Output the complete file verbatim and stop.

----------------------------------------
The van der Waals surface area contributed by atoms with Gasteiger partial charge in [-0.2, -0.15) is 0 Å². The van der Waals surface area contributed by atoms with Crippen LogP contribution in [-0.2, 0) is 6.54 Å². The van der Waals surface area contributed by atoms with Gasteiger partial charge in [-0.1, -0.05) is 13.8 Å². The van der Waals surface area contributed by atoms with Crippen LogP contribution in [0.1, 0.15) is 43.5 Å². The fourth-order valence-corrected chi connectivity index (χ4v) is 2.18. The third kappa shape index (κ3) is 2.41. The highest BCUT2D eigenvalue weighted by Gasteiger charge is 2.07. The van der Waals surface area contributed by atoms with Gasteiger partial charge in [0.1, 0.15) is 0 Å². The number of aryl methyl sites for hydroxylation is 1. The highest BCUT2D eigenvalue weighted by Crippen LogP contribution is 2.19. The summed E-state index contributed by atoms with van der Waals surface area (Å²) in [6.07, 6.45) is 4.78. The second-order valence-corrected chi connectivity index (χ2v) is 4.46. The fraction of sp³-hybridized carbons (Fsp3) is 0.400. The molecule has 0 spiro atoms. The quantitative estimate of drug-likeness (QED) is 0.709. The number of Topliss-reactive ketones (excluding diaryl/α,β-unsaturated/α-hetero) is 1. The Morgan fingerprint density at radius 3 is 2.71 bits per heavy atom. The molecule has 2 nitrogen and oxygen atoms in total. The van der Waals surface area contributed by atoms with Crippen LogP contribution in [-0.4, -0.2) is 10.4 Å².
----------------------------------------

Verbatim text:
The van der Waals surface area contributed by atoms with Gasteiger partial charge in [-0.2, -0.15) is 0 Å². The van der Waals surface area contributed by atoms with Crippen LogP contribution in [-0.2, 0) is 6.54 Å². The van der Waals surface area contributed by atoms with Gasteiger partial charge in [-0.1, -0.05) is 13.8 Å². The van der Waals surface area contributed by atoms with Crippen LogP contribution in [0.1, 0.15) is 43.5 Å². The fourth-order valence-corrected chi connectivity index (χ4v) is 2.18. The third kappa shape index (κ3) is 2.41. The highest BCUT2D eigenvalue weighted by Gasteiger charge is 2.07. The van der Waals surface area contributed by atoms with Gasteiger partial charge in [0.1, 0.15) is 0 Å². The number of aryl methyl sites for hydroxylation is 1. The highest BCUT2D eigenvalue weighted by Crippen LogP contribution is 2.19. The summed E-state index contributed by atoms with van der Waals surface area (Å²) in [6.07, 6.45) is 4.78. The second-order valence-corrected chi connectivity index (χ2v) is 4.46. The fraction of sp³-hybridized carbons (Fsp3) is 0.400. The molecule has 0 spiro atoms. The quantitative estimate of drug-likeness (QED) is 0.709. The number of Topliss-reactive ketones (excluding diaryl/α,β-unsaturated/α-hetero) is 1. The Morgan fingerprint density at radius 3 is 2.71 bits per heavy atom. The molecule has 2 nitrogen and oxygen atoms in total. The van der Waals surface area contributed by atoms with Crippen LogP contribution in [-0.4, -0.2) is 10.4 Å².